Vienna’s population 2020 - facts and figures on migration and integration

Changes to Vienna’s population since 1961

Over the past 60 years, Vienna has experienced a very dynamic population development. Within a few decades, population numbers in the city first went from stagnant to shrinking and then started to grow rapidly. At the same time, a previously strongly ageing city was turned into a young metropolis - mostly due to international immigration.

The fall of the Iron Curtain, the wars in the former Yugoslavia, Austria’s accession to the EU, the EU’s Eastern enlargements and refugee migration from Syria and Afghanistan have caused the City of Vienna to grow significantly. Since 1995, Vienna’s population has grown by 368,524 due to its net migration and its natural population increase, which has been positive since 2004. At the beginning of 2020, Vienna had a population of 1,911,191 residents.


Vienna’s population by nationality and country of birth

Chart showing the composition of Vienna's population by nationality and country of birth

The immigration of mainly young women and men is clearly reflected in the composition of Vienna’s population. At the beginning of 2020, 30.8 per cent of Vienna’s residents were foreign nationals, 36.7 per cent were born abroad and 41.3 per cent were of foreign origin, i.e. they either held a foreign citizenship or were Austrian nationals born abroad.


Composition of Vienna’s population by origin

At the beginning of 2020, 1,121,131 Viennese were of Austrian origin, while 790,060 were of foreign origin. The main countries of origin of Viennese who are foreign nationals or were born abroad have hardly changed over the past years: at the beginning of 2020, 101,888 people originated from Serbia, 76,281 from Turkey, 61,945 from Germany and 55,051 from Poland.


Population of foreign origin by municipal districts

The average share of Vienna’s foreign-born population was 41.3 per cent in 2020. In 2 municipal districts, more than half of the population was of foreign origin - in the districts of Rudolfsheim-Fünfhaus (since 2015) and Brigittenau (since 2018). In the districts of Margareten and Favoriten the share of people of foreign origin is slightly below 50 per cent. The districts of Liesing and Hietzing are farthest below the Viennese average in foreign-born residents, with a share of 30 per cent each.


Migration between Vienna and abroad

Each year, tens of thousands of people move to Vienna from abroad or move from Vienna to another country. In 2019 for example, 58,370 people moved to Vienna from abroad and 43,844 people left Vienna to move to another country. The difference between the number of people coming to Vienna and the number of people leaving Vienna results in the City of Vienna’s foreign net migration.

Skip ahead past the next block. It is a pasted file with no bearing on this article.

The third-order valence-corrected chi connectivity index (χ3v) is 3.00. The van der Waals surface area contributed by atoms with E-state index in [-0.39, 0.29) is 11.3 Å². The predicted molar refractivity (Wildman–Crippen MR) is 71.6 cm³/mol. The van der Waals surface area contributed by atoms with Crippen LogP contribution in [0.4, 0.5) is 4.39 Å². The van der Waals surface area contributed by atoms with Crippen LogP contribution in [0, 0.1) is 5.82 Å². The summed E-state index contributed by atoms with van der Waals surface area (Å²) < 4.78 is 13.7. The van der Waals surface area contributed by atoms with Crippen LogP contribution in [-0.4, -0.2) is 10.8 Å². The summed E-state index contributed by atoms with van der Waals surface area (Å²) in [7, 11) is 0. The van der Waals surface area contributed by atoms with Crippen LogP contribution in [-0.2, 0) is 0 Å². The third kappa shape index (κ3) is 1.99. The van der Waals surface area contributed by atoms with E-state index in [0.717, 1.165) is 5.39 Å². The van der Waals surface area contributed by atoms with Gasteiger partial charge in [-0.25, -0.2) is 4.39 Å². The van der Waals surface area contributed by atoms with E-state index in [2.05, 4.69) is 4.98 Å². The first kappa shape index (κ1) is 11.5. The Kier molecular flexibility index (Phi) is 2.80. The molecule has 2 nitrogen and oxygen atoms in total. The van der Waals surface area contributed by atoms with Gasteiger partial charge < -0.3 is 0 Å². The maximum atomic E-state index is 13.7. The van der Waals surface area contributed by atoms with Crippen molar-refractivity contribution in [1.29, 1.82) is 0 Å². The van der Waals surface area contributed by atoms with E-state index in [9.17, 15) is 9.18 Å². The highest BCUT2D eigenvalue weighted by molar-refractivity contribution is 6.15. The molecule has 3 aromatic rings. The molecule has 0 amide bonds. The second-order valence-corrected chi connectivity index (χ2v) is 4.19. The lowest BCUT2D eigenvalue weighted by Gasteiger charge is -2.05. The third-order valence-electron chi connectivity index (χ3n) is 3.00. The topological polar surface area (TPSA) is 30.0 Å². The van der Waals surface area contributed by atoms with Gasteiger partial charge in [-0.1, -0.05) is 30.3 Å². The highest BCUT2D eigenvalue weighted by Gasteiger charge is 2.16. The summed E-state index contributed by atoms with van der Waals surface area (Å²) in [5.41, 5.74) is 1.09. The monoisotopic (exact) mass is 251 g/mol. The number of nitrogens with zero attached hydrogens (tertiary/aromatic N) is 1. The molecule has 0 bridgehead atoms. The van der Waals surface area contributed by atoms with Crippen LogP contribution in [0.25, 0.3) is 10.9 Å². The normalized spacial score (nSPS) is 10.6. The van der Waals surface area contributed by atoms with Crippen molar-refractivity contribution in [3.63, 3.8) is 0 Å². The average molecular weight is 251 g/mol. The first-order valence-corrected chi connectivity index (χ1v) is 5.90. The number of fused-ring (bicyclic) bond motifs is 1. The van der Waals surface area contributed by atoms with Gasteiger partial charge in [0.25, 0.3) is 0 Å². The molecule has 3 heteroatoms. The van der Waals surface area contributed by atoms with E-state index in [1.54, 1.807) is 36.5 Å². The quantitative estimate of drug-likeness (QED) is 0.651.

Between 2002 and 2005, the number of third-country citizens coming to Vienna was higher than the number of EU or EFTA citizens. But since 2006, there has been a reversal and the annual inflow of migrants from EU or EFTA countries is higher than that from third countries. The only exception is the year 2015, when an extremely high number of third-country citizens came to Vienna with the recent refugee movement.

Viennese residents without voting rights

In Austria, the right to vote is tied to Austrian citizenship. Viennese residents who do not hold Austrian citizenship are not entitled to vote in municipal, provincial or federal elections. Thus, an increasing part of Vienna's population is excluded from the most prominent form of political participation. At the beginning of 2020, 30.1 per cent of Vienna's residents above the voting age of 16 were not allowed to participate in federal, provincial or municipal elections.

  • 69.9 per cent of Vienna’s residents above voting age are Austrian citizens and are entitled to vote in all elections.
  • 13.7 per cent of Vienna’s residents are EU citizens and thus entitled to vote at least in municipal district elections.
  • 16.5 per cent of Vienna’s residents are third-country citizens and are not entitled to vote in any elections.

In some of Vienna’s municipal districts, the share of people who are not entitled to vote is far higher than the city average. In the district of Rudolfsheim-Fünfhaus, 41.7 per cent of the population above voting age have no right to vote. No other municipal district has a lower share of residents who are allowed to participate in democratic processes. In the district of Liesing, by contrast, "only" 20 per cent of the population are excluded from democratic participation.


Publications

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Further information

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